Njeri Barrett thought she did everything right. She graduated from college, landed a job earning more than $78,000 a year, got married, and had a child–all by the age of 26. But now seven years later, the Dorchester, Massachusetts, resident finds herself swamped with debt and without a solid wealth-building plan.
“I’m an immigrant. I came here from Jamaica when I was 8 years old, and homeownership was something that was always talked about as a way to build wealth–the American dream. So I pushed myself almost to the detriment of my family to purchase multiple properties,â€ says the 33-year-old executive assistant for a private equity firm.
Barrett and her now ex-husband jumped into the housing market after they got married in 2006. Even though Barrett already owned a condo, the couple purchased a four-family house in which they charged monthly rent of $3,200. That same year they also bought a $400,000 town home of their own to live in.
“As a family we were making great income and we took the money and invested in properties not thinking about the possibility that both of us could get laid off,â€ she reflects. Barrett says when her ex-husband was laid off in 2007 and then she lost her job in 2008, the couple had a lot available in credit, but not enough cash savings at the time, with only between $1,000 to $2,000 in savings. Barrett says: “We were swimming in debt and the tenants were not paying their rent. It was a domino effect from there.â€
Now the divorced mother of one is bouncing back from being laid off for nearly two years. Although she has been earning more than $80,000 a year since 2010, including bonuses and rental income, she is carrying a lot of debt. While she receives child support, she doesn’t receive alimony and during the divorce had to use most of her savings as well as withdraw $27,000 from her 401(k) to help pay the mortgages on the three properties. After the divorce, her ex-husband kept the townhouse as part of their settlement and she kept her condo and the four-family home.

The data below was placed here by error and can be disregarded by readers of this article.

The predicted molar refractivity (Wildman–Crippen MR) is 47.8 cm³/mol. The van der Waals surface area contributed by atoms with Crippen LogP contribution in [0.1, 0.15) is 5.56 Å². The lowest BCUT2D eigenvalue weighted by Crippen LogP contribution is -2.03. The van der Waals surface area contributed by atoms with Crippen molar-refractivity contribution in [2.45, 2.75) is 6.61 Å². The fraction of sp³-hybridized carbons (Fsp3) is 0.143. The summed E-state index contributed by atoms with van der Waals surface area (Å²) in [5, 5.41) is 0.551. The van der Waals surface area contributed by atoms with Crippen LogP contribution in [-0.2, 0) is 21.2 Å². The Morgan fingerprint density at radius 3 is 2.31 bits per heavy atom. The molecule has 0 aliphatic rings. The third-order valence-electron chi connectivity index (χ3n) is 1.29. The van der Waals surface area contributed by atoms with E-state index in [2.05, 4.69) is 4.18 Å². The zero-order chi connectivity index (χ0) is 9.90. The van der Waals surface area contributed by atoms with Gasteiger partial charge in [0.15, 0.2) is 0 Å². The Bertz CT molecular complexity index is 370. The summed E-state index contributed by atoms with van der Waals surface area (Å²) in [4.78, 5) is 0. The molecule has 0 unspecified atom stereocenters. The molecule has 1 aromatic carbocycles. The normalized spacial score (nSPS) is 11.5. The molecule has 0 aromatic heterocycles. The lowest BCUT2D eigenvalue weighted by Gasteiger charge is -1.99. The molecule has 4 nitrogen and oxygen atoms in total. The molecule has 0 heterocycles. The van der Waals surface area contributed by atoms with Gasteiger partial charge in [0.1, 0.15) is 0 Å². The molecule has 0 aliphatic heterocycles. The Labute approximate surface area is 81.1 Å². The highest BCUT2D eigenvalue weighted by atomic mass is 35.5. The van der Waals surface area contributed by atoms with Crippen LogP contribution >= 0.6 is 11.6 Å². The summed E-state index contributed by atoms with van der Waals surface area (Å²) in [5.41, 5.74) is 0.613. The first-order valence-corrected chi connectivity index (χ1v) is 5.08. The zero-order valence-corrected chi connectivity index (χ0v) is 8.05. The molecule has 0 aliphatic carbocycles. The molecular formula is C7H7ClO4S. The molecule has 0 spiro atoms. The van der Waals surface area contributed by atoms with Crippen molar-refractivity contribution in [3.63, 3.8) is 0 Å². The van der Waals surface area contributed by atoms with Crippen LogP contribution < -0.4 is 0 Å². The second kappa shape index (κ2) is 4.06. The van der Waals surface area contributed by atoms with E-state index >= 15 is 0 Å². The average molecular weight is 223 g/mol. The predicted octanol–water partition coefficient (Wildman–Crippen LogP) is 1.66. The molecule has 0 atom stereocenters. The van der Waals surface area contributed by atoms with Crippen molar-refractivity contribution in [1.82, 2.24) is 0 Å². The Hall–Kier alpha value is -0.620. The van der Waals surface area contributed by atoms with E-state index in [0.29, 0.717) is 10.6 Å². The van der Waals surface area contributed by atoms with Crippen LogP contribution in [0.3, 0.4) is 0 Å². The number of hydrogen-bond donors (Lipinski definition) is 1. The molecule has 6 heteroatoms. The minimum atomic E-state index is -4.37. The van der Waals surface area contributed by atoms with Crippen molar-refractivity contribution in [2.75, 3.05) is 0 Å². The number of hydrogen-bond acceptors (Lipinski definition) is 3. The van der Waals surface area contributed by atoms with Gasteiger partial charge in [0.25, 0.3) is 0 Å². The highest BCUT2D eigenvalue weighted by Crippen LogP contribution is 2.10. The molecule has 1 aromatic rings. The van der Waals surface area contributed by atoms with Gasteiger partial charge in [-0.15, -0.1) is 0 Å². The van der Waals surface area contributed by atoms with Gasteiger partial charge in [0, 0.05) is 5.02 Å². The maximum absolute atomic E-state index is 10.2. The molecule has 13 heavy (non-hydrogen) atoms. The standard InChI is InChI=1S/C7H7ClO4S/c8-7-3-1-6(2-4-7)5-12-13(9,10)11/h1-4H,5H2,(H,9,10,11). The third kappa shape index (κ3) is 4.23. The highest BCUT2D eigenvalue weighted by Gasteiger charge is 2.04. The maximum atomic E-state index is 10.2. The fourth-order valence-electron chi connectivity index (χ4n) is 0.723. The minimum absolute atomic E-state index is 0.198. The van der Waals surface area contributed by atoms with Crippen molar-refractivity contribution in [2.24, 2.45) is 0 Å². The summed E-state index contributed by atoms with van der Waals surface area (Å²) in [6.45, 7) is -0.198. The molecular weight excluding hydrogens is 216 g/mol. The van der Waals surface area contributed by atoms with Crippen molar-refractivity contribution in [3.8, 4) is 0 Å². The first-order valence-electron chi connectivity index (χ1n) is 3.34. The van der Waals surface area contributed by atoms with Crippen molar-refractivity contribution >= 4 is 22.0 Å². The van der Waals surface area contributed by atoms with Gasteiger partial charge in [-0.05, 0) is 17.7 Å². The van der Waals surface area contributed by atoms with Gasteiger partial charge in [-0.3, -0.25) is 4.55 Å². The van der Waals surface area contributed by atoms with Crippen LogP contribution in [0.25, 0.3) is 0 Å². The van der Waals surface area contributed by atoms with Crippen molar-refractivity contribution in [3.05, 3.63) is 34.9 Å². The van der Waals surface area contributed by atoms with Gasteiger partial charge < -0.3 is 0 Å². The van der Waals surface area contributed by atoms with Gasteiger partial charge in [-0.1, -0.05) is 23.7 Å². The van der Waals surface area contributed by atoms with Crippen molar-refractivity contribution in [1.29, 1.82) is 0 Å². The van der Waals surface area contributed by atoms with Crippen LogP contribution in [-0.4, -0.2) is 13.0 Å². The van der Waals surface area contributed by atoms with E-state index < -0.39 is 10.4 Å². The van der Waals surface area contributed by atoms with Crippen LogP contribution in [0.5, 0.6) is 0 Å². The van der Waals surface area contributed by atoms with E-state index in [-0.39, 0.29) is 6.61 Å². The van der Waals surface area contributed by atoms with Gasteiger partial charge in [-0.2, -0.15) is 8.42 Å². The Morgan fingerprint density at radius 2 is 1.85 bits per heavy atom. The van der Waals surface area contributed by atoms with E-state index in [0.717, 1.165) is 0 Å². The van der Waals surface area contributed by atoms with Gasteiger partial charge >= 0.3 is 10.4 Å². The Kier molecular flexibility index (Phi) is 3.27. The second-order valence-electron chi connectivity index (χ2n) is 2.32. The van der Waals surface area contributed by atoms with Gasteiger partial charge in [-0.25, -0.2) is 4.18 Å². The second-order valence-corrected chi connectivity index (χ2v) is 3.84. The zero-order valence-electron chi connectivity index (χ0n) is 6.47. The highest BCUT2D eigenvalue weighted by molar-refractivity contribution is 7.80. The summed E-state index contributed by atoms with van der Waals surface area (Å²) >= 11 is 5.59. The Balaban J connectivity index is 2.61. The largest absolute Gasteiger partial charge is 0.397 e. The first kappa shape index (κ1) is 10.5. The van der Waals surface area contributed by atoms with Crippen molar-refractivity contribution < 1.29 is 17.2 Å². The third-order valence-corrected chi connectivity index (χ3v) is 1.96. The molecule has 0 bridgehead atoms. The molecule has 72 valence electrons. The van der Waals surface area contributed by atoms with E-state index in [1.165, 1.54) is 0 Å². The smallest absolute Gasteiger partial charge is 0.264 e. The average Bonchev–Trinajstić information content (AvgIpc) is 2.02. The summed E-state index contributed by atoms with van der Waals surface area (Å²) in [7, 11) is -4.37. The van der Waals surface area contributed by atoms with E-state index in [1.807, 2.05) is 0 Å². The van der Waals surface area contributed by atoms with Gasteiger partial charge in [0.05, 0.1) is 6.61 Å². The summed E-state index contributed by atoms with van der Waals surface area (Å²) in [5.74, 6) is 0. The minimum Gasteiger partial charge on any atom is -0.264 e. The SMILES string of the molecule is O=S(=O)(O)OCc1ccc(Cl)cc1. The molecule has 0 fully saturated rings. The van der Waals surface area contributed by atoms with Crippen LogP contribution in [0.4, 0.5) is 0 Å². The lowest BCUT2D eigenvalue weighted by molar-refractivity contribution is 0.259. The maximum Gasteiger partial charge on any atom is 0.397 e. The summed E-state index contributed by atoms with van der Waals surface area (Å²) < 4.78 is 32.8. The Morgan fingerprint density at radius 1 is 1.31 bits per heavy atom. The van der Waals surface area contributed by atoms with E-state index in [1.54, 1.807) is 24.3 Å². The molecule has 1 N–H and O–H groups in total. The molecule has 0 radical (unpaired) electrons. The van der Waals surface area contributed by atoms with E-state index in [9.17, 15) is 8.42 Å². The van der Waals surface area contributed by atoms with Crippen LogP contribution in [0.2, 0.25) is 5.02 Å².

“I wish I had moved back home with my parents from the minute I lost my job but I didn’t. I wanted to do it on my own. I would have saved so much money,â€ reflects Barrett.
Although Barrett can’t afford to live in the condo any longer, she kept it as a rental property. She uses the$1,550 monthly rent to cover the mortgage payments and condo fees. “I don’t want to sell it because one day my family and I may live there. And my credit isn’t good so I can’t purchase another place right now,â€ she fears of her 634 credit score.
Barrett and her 7-year-old son, London Balan, now rent the second floor of Barrett’s mother’s house, where she pays $600 for rent and has a roommate. The move saves her $950 per month. With the savings she was able to pay off a $15,000 personal loan from a bank last year that she borrowed in an effort to keep the multifamily unit from going into foreclosure. With a laundry list of constant repairs and delinquent tenants, the property became too costly for Barrett to handle. She lost the home to foreclosure in 2010 after being denied a loan modification.
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